Northern Ballet’s dancers are in fine form this year. Following the success of the world première tour of Casanova, they are currently on the road with The Boy in the Striped Pyjamas – a new full-length narrative ballet based on John Boyne’s 2006 Holocaust novel.
The Irish writer’s international bestseller tells the heart-wrenching tale of a friendship between two nine-year-old boys living a strange parallel existence during the Second World War. Bruno is a German boy; the son of a Nazi officer promoted to the position of Commandant at a fictionalised Auschwitz concentration camp. Cossetted by his family, Bruno is oblivious to the appalling cruelties being inflicted on the people of Europe by his country. All he knows is that he has been relocated from his familiar home in Berlin to a lonely house in the middle of nowhere in Poland. Here, there is nothing to do and no one to play with. At least, there isn’t until Bruno befriends Shmuel, a Jewish boy imprisoned at Auschwitz, through the barbed wire fence of the camp. As Bruno and Shmuel’s unlikely friendship flourishes, the full implications of Bruno’s father’s job as Commandant are exposed. Familial discord inevitably ensues before the harrowing conclusion reveals how, through misadventure, Bruno ends up dying with Shmuel in the gas chamber.
Although the premise of Boyne’s story is emotive and engaging, both the book and the subsequent 2008 film by Mark Herman received mixed reviews. This is due to the implausibility that any concentration camp prisoner could ever have engaged in a friendship with an outsider. Furthermore, the reality is that children below working age were typically murdered immediately upon their arrival at Auschwitz. Nonetheless, The Boy in the Striped Pyjamas is an affecting account of wartime turmoil as seen through a child’s eyes. Significantly, Northern Ballet’s production, devised and choreographed by Artistic Associate Daniel de Andrade, stays true to the book, confidently using dance to capture the drama of forbidden friendship and family conflict.
The art of seduction is all about knowing what is alluring to your intended, appealing to their desires and successfully winning them over. Northern Ballet appreciates that its audiences yearn to be engrossed in narrative works and brings these to the stage through energetic and expressive choreography. With Casanova, the Company has raised the barre (ballet pun intended) to deliver what may well be its most impressive production to date.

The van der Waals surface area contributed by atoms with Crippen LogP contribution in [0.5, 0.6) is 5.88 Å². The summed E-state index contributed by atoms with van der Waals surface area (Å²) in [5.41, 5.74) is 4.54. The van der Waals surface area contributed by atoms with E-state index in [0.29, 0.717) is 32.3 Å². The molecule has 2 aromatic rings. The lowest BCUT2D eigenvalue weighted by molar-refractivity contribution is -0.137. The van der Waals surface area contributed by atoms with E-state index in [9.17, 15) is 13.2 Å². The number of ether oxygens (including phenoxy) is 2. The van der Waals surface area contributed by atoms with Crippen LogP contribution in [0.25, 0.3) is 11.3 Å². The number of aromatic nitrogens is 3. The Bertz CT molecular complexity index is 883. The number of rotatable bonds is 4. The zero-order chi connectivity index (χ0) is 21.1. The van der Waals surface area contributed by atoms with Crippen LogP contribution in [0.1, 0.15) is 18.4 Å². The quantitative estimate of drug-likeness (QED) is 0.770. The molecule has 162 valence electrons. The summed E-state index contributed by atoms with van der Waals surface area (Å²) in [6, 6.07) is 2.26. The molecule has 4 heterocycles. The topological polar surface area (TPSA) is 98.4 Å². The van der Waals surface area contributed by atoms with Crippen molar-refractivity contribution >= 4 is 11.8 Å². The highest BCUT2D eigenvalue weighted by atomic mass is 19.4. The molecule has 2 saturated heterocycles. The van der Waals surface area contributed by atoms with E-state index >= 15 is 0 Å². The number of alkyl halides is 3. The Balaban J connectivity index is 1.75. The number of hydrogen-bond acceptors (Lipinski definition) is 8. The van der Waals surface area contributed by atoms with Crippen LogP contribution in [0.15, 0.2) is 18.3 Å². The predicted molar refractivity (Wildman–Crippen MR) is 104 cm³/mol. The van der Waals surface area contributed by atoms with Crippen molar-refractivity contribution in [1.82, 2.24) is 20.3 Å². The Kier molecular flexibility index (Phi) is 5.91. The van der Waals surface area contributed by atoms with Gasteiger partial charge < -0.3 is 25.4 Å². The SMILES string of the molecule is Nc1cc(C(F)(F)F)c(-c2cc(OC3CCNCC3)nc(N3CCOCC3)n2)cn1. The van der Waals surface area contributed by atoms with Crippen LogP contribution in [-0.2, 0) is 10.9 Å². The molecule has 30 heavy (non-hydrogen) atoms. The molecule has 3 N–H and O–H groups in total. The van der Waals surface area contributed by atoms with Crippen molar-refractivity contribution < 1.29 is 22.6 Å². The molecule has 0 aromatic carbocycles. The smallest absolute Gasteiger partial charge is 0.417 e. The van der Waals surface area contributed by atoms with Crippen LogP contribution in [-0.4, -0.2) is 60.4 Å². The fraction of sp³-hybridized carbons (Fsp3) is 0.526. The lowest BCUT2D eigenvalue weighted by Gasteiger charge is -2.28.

Based on a scenario created by Giacomo Casanova’s biographer Ian Kelly and choreographer Kenneth Tindall, the ballet unmasks the legendary lothario to reveal the man behind all those hedonistic sexual conquests. The plot provides a fascinating glimpse into Casanova’s sensational experiences in decadent 18th Century Venice and Paris. Exhilarating episodes blend together in cinematic style to divulge how the women – and men – Casanova encountered encouraged him to experience the pleasures of life through countless sexual adventures.
Choreographer Kenneth Tindall was a premier dancer with Northern Ballet from 2003 until 2015. Artistic Director David Nixon nurtured his transition into dancemaking. Casanova is the first ever full-length ballet Tindall has devised so it is fitting that he has embarked on this major undertaking with Northern Ballet. His vision, combined with the dramatic expertise of the Company’s dancers, means Casanova boasts both stunning physicality and absorbing storytelling.
Dancer Giuliano Contadini takes on the role of history’s most notorious playboy in Northern Ballet’s latest production, Casanova.
Giacomo Casanova is remembered for his luck with the ladies but this biographical ballet, choreographed by former Northern Ballet premier dancer Kenneth Tindall, promises to reveal the complex man behind all those hedonistic conquests.
Undoubtedly a great seducer, Casanova was also a gifted scholar with big ideas, a moral conscience and depressive tendencies. This Italian adventurer lived life passionately and recorded the highs and lows of his existence in vivid detail in his memoirs. It was these memoirs that inspired Tindall to embark on his first ever full-length work and informed his realisation of Casanova as a fully-rounded character.
Leading soloist Giuliano Contadini is the dancer Kenneth Tindall chose to create the role of Casanova on. Like Casanova, Giuliano is Italian. He also has the same initials as the legendary Lothario!